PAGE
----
Thursday, August 4, 2011

RAGBRAI Notes 3: Zen and the Art of Bicycle Maintenance

A friend of mine, who is a staff member at Mount Mercy University, described her one-day (day 6) RAGBRAI ride as a “pilgrimage” in her excellent 2-part post about her ride.

Well, it was that, for me, too.

Before I rode my first RAGBRAI, I didn’t really ever intend to go on the bike ride. I was aware of RAGBRAI from the start—the early years when the name changed, and it was “FAGBRAI” and SAGBRAI” before it became RAGBRAI. As a kid, I was a regular reader of “Over the Coffee,” Donald Kaul’s Des Moines Register column.

But, by the time I bought my own 10-speed, RAGBRAI had grown into a giant, over 10,000-biker cross-state circus.

I’m not into noise and crowds, so, despite being an Iowa biker, I didn’t really ever plan to do a RAGBRAI.

Plans have a way of changing. In March, Audrey and I were visiting our son Jon, who lives in Seattle. He noted that he and some of his Microsoft pals were going to ride RAGBRAI this year, and he asked if I wanted to come along.

Now, the invitation came at a slightly painful time for me. My right knee was acting up horribly, and it hurt to walk about Seattle during our trip there. But walking is harder on the knees than biking is, and Audrey encouraged me to say yes. How could I pass up the invitation to be almost a college-age boy again, even if only for a week?

Well, I could not.

I’m not sure what I expected RAGBRAI to be. It was a giant, 20,000-biker traveling circus, but despite a strong “party” element—the riders who stop at every beer garden and dance to loud music every night—it was much more Joe friendly than I expected.

For one thing, I was more in the RAGBRAI demographic. A lot of retired people ride RAGBRAI, and the average age of riders is 52. Exactly CR Biker’s age.

Not that most bikers are like CR Biker—I was passed by all the young, lean bikers. I was passed by the young, pudgy bikers. I was passed by plenty of old lady bikers. Small children passed me.

I had to remind myself often that it’s a tour, not a race. You can’t lose, even if you go slowly. The goal is simply to finish.

And I accomplished that goal. I had lots of time to myself during RAGBRAI—I was alone among 20,000 bikers. For a person with a bit of a loner personality, that was pretty pleasant. But while I was alone, in the sense that I was riding only at my own pace, I was never lonely. I was always surrounded by other bikers, and 99 percent of them were caring, supportive and encouraging.

If any motorized vehicle approached RAGBRAI, the shouts of “car up” or “car back” would serve as a communal warning. Any person stopped by the side of the road was asked often if he or she was OK. You often saw groups helping someone with a flat or stuck chain, and I am sure not all of those groups were RAGBRAI teams. You had an odd sense of intimacy on RAGBRAI—sort of like airplane intimacy. You were having an intense shared experience with strangers, and it made it easy to strike up conversations.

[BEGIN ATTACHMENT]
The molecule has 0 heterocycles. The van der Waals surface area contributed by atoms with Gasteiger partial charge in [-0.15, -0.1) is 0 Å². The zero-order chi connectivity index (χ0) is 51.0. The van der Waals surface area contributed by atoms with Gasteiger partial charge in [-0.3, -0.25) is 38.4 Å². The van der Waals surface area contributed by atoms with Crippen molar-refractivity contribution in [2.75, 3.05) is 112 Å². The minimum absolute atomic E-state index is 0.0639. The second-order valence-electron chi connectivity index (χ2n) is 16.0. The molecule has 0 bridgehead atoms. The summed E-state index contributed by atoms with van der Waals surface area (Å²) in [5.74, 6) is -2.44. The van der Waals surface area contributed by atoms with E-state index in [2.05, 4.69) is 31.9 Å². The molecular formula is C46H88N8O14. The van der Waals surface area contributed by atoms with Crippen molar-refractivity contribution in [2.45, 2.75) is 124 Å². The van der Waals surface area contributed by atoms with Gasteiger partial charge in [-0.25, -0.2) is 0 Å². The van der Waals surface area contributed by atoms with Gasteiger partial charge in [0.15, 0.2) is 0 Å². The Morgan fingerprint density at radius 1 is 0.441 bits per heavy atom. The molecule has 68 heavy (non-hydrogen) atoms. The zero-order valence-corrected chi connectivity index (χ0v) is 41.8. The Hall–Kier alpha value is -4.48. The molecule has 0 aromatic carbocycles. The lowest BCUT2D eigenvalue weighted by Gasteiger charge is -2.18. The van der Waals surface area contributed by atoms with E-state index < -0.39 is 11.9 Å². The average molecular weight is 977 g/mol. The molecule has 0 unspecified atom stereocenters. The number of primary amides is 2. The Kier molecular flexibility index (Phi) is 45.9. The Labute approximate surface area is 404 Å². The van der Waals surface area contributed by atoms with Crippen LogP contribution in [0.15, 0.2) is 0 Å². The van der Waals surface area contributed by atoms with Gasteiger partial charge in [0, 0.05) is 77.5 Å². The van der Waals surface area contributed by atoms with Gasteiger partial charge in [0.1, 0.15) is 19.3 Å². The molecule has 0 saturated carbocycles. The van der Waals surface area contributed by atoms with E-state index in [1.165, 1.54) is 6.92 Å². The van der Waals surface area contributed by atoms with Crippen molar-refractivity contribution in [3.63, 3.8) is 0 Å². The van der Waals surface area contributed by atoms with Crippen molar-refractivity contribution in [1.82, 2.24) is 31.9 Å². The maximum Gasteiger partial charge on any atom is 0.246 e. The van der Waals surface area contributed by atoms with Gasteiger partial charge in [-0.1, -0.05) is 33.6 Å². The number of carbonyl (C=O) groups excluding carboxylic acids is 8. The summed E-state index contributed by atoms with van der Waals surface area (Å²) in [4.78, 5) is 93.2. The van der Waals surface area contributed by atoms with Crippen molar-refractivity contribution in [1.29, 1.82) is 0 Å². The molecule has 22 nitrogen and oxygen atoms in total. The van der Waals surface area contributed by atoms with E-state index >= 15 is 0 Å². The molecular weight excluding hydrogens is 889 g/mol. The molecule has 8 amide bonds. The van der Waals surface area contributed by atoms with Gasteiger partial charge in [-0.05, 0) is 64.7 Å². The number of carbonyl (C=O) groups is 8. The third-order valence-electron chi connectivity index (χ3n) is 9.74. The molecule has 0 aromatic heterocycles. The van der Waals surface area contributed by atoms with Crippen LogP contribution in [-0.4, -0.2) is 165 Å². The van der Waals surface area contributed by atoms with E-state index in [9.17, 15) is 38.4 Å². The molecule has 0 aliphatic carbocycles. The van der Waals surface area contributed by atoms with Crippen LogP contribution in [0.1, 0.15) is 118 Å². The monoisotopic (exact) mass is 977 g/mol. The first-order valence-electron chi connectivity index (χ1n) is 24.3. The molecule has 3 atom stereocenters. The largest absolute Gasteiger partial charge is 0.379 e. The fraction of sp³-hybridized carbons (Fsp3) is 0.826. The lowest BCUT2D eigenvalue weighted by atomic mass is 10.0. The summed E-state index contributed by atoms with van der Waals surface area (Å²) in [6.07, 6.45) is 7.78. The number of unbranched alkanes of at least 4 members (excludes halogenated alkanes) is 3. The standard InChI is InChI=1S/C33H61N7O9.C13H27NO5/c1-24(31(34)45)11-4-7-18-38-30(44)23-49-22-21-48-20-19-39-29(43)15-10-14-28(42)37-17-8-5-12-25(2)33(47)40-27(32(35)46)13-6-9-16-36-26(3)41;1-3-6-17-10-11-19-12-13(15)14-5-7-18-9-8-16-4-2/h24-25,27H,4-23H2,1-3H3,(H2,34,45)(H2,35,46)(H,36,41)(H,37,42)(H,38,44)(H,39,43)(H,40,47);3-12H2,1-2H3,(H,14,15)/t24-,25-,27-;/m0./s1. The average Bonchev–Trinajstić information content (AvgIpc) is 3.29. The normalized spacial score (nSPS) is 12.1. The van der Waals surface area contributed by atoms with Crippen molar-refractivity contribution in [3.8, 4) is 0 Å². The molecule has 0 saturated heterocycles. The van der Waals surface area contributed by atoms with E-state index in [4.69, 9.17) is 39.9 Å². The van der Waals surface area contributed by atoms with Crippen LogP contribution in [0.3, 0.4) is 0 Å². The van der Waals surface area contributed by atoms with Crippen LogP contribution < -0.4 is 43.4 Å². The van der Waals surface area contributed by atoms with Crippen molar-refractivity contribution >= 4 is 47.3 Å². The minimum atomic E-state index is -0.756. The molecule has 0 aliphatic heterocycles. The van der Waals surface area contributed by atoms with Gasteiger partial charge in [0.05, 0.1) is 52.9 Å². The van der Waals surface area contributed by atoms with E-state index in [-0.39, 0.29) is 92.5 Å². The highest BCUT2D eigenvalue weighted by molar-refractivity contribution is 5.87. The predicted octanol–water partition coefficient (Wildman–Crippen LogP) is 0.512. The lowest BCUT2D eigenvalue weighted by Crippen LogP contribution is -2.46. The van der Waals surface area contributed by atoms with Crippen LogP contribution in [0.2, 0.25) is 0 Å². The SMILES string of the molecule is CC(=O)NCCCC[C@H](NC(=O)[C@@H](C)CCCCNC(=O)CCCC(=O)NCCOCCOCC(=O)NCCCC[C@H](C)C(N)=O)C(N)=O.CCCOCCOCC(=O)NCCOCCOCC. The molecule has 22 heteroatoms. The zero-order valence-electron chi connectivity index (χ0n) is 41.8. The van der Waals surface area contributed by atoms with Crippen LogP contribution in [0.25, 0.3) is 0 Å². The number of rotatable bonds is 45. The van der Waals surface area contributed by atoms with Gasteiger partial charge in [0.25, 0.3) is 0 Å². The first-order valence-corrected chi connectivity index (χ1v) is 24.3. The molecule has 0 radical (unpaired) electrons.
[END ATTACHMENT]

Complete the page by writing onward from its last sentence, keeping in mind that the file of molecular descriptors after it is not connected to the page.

I met a mom from Ida Grove who was doing RAGBRAI because here kids were getting old enough to fend for themselves for a while. I met a man from Oregon who rode his bike from Oregon to participate in RAGBRAI. I met a team from South Africa and saw some riders from Australia.

I wore a Mount Mercy shirt every day. The “Mount Mercy Football, Undefeated Since 1928” was a good one to wear, as it prompted questions—“really?” To which I could honestly reply “really,” since Mount Mercy University has never had a football team since its 1928 founding.

The best shirt I wore twice—on day 1 and (after it was in a load of laundry in Des Moines—thanks, Brigid and Eldon) and on day 6, college-pride day. It has a big MMU logo on the back, and on RAGBRAI, more people see your back. Several riders identified themselves as alums because I had on that particular shirt.

Well, I felt a bit renewed by the experience. It’s good to go on a spiritual journey now and then, and you feel in touch with yourself, your limits, your physical and mental reality when you bicycle more than 60 miles on a day when the hot sun beating down on the expanse of pavement means that you’re riding through triple-digit heat.

I did suffer some at the end of most days. The final hills were the hardest. I was not tempted to attempt the optional extra look that would turn one day into a 100-mile ride.

My personal goal was simply to do it—to ride all of RAGBRAI. My other goal was to enjoy some companionship with my son, who I see only two or three times a year.

A spiritual journey of self discovery? That was not my goal, but it was a bonus.

Jon already says he’s ready to do RAGBRAI again. So am I. It wasn’t so much a circus as a deeply satisfying long ride into Iowa and into myself.

It was very Zen.

1 comment:

  1. Loved this post, Joe! I think the opportunity to be "by yourself" in a crowd of loosely affiliated others is underrated: you get to experience the self/others spiritual dichotomy in a whole new way, not to mention exploring your own limits in an environment weirdly supportive of that!